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The Yankees could upgrade their rotation through the trade market

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With a weak free agent class, the club might turn to the trade market to shore up an obvious weakness.

Geoff Burke-USA TODAY Sports

Front to back, the Yankees starting rotation in 2018 was good, but not great. Although mid-season trades brought J.A. Happ and Lance Lynn to the Bronx, the rotation still wasn’t good enough to give the team a solid chance to catch Boston in the AL East race. Yankees starters were out-pitched by their Red Sox counterparts in the Division Series, and likely wouldn’t have matched up well had the club advanced to play the Astros and Dodgers.

An upgrade is badly needed, but how? Only six starting pitchers in this year’s free agent class outperformed CC Sabathia’s 2.3 Wins Above Replacement during the 2018 campaign. Dallas Keuchel, Anibal Sanchez, Clay Buchholz, J.A. Happ, Charlie Morton, and Patrick Corbin headline this winter’s class.

The Yankees only have two quality starters under contract for next season in Luis Severino and Masahiro Tanaka. General Manager Brian Cashman already announced that Sonny Gray would probably be traded, so that leaves a minimum of three slots to fill. Four are needed, though, if the team wants to avoid heading into the season with no real depth.

Re-signing both CC Sabathia and J.A. Happ are obvious moves, but that means signing two even better arms to take the other two spots. If Clayton Kershaw decides to opt out of his contract, the team could go all-in on the probable future Hall of Famer. If he doesn’t, then that leaves Corbin as the top available free agent.

Signing Corbin would be a risky move. Although the 29-year-old southpaw produced a solid campaign in 2018 by notching a 137 ERA+, he pitched barely above league average across his six-year MLB career (109 ERA+).

A better option might be found on the trade market. The Diamondbacks are already open for business, with right-hander Zack Greinke among those on the trading block. Greinke is one of only nine pitchers to compile 10 WAR across the last two seasons. The 35-year-old is owed $104.5 million over the remaining three years of his contract, so this could be a straight salary dump by Arizona.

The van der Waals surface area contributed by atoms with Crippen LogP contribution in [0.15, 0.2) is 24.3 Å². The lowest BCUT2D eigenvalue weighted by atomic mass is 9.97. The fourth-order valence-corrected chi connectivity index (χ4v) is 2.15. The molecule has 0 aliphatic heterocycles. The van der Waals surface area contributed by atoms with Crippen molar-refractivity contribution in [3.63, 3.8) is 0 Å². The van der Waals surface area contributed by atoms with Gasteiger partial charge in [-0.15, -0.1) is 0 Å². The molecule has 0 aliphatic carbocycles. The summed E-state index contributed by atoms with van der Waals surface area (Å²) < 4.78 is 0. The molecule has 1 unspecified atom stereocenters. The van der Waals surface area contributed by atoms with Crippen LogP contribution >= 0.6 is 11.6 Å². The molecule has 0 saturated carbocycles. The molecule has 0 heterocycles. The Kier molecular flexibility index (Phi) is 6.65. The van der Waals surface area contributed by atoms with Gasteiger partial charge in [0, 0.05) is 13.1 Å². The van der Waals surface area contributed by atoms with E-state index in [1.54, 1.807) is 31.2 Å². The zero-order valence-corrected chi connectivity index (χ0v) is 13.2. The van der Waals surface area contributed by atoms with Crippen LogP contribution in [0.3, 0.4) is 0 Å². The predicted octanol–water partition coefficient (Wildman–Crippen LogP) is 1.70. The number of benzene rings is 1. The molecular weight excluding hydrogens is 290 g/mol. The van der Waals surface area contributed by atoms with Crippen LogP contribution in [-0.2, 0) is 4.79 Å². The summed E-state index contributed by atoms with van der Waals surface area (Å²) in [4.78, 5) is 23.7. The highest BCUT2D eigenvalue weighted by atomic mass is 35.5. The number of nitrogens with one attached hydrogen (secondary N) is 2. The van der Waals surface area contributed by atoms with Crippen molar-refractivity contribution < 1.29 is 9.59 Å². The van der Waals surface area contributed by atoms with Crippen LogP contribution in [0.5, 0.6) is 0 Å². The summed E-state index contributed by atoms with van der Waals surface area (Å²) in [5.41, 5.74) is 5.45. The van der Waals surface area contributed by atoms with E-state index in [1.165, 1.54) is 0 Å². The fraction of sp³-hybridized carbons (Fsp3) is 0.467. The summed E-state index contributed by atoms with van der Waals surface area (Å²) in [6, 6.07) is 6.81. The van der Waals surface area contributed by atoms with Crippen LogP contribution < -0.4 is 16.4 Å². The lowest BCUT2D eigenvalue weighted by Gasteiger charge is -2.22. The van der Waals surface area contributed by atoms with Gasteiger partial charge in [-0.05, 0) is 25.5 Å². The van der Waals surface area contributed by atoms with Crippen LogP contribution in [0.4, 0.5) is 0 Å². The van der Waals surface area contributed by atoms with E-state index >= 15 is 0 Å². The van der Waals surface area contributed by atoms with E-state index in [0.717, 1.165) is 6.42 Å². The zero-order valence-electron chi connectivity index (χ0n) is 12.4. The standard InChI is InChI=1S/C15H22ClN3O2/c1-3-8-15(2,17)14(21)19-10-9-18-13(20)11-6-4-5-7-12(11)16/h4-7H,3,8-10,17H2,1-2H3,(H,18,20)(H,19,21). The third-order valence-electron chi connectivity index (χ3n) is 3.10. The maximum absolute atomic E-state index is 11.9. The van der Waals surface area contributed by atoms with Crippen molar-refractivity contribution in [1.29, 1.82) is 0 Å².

Max Scherzer produced a MLB-high 15.9 WAR from 2017-18. The Nationals finished only two games over .500 last year, and if they lose Bryce Harper to free agency, then they could be open to moving the $90 million that Scherzer is due. He’s also under contract through 2021.

The Mets remain attractive trade partners, with Zack Wheeler (3.9 WAR in 2018) hitting free agency following this coming season, Jacob deGrom (9.6 WAR) a year later, and Noah Syndergaard (4.0 WAR) the year after that. None of these would be salary dumps, so the Yankees would have to part with numerous highly-ranked prospects to strike a deal with their crosstown rivals.

The Bombers have already graduated a number of their top prospects, and have traded others away. So they might not be in a position to win a bidding war, but I think they have enough talent in their system to land at least one of the attractive trade targets I mentioned, particularly the high-salaried ones.

New York missed a golden opportunity to grab Justin Verlander in 2017 because his salary would have kept them over the luxury tax threshold. Houston acquired him for a trio of second-tier prospects, and he led the club to a World Series title.

A player’s trade value is dictated by what the competition is willing to pay, so it’s impossible to predict what it will take for the Yankees to land any of the potential targets I named. It would behoove Cashman, though to explore all of these options.

How do you think the Yankees should go about re-building their rotation? Let us know in the comments section below.